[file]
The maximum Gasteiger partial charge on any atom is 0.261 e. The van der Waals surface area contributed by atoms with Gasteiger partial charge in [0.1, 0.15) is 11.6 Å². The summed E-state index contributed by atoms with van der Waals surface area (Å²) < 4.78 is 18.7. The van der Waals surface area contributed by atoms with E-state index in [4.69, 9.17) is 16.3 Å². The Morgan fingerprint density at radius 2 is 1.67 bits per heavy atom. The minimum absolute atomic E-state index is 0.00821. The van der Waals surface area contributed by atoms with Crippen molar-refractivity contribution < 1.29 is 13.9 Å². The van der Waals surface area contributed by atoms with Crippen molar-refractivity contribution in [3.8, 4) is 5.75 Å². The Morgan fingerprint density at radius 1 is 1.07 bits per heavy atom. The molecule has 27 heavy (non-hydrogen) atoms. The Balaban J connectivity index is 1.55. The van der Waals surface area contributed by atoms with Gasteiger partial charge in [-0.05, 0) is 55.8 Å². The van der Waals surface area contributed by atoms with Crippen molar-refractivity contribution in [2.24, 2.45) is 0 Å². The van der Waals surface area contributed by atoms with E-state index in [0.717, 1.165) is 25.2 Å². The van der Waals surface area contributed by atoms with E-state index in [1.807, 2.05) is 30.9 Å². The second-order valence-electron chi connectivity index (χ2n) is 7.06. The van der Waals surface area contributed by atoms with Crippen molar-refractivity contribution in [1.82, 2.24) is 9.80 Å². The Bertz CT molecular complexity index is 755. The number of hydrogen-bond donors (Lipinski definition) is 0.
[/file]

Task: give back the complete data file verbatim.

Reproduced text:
The maximum Gasteiger partial charge on any atom is 0.261 e. The van der Waals surface area contributed by atoms with Gasteiger partial charge in [0.1, 0.15) is 11.6 Å². The summed E-state index contributed by atoms with van der Waals surface area (Å²) < 4.78 is 18.7. The van der Waals surface area contributed by atoms with E-state index in [4.69, 9.17) is 16.3 Å². The Morgan fingerprint density at radius 2 is 1.67 bits per heavy atom. The minimum absolute atomic E-state index is 0.00821. The van der Waals surface area contributed by atoms with Crippen molar-refractivity contribution < 1.29 is 13.9 Å². The van der Waals surface area contributed by atoms with Crippen molar-refractivity contribution in [3.8, 4) is 5.75 Å². The Morgan fingerprint density at radius 1 is 1.07 bits per heavy atom. The molecule has 27 heavy (non-hydrogen) atoms. The Balaban J connectivity index is 1.55. The van der Waals surface area contributed by atoms with Gasteiger partial charge in [-0.05, 0) is 55.8 Å². The van der Waals surface area contributed by atoms with Crippen molar-refractivity contribution in [2.24, 2.45) is 0 Å². The van der Waals surface area contributed by atoms with E-state index in [0.717, 1.165) is 25.2 Å². The van der Waals surface area contributed by atoms with E-state index in [1.807, 2.05) is 30.9 Å². The second-order valence-electron chi connectivity index (χ2n) is 7.06. The van der Waals surface area contributed by atoms with Crippen molar-refractivity contribution in [1.82, 2.24) is 9.80 Å². The Bertz CT molecular complexity index is 755. The number of hydrogen-bond donors (Lipinski definition) is 0.